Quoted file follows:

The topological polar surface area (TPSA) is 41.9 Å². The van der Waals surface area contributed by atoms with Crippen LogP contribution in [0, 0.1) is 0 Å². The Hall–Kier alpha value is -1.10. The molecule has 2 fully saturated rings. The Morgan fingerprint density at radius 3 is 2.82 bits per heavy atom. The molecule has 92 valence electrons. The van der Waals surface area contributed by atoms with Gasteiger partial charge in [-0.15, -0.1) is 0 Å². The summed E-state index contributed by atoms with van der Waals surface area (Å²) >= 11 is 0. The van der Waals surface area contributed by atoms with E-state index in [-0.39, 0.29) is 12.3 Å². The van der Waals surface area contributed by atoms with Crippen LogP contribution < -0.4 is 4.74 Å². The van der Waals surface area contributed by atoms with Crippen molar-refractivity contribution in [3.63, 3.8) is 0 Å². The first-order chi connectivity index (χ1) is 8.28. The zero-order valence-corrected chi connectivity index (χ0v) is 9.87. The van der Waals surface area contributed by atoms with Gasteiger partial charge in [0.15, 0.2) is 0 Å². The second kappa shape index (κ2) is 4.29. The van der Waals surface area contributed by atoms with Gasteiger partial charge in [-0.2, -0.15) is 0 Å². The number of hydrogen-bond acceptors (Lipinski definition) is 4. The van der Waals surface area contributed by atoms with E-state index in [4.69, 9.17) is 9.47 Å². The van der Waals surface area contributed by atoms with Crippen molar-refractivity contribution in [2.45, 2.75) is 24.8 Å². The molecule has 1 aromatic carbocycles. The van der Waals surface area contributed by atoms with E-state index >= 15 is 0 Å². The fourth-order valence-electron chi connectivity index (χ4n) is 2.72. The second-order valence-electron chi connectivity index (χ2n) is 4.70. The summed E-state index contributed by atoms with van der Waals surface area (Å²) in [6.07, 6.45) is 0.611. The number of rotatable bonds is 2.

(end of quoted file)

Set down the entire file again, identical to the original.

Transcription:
The topological polar surface area (TPSA) is 41.9 Å². The van der Waals surface area contributed by atoms with Crippen LogP contribution in [0, 0.1) is 0 Å². The Hall–Kier alpha value is -1.10. The molecule has 2 fully saturated rings. The Morgan fingerprint density at radius 3 is 2.82 bits per heavy atom. The molecule has 92 valence electrons. The van der Waals surface area contributed by atoms with Gasteiger partial charge in [-0.15, -0.1) is 0 Å². The summed E-state index contributed by atoms with van der Waals surface area (Å²) >= 11 is 0. The van der Waals surface area contributed by atoms with E-state index in [-0.39, 0.29) is 12.3 Å². The van der Waals surface area contributed by atoms with Crippen LogP contribution < -0.4 is 4.74 Å². The van der Waals surface area contributed by atoms with Crippen molar-refractivity contribution in [3.63, 3.8) is 0 Å². The first-order chi connectivity index (χ1) is 8.28. The zero-order valence-corrected chi connectivity index (χ0v) is 9.87. The van der Waals surface area contributed by atoms with Gasteiger partial charge in [0.15, 0.2) is 0 Å². The second kappa shape index (κ2) is 4.29. The van der Waals surface area contributed by atoms with Gasteiger partial charge in [-0.2, -0.15) is 0 Å². The number of hydrogen-bond acceptors (Lipinski definition) is 4. The van der Waals surface area contributed by atoms with E-state index in [4.69, 9.17) is 9.47 Å². The van der Waals surface area contributed by atoms with Crippen molar-refractivity contribution in [2.45, 2.75) is 24.8 Å². The molecule has 1 aromatic carbocycles. The van der Waals surface area contributed by atoms with E-state index >= 15 is 0 Å². The fourth-order valence-electron chi connectivity index (χ4n) is 2.72. The second-order valence-electron chi connectivity index (χ2n) is 4.70. The summed E-state index contributed by atoms with van der Waals surface area (Å²) in [6.07, 6.45) is 0.611. The number of rotatable bonds is 2.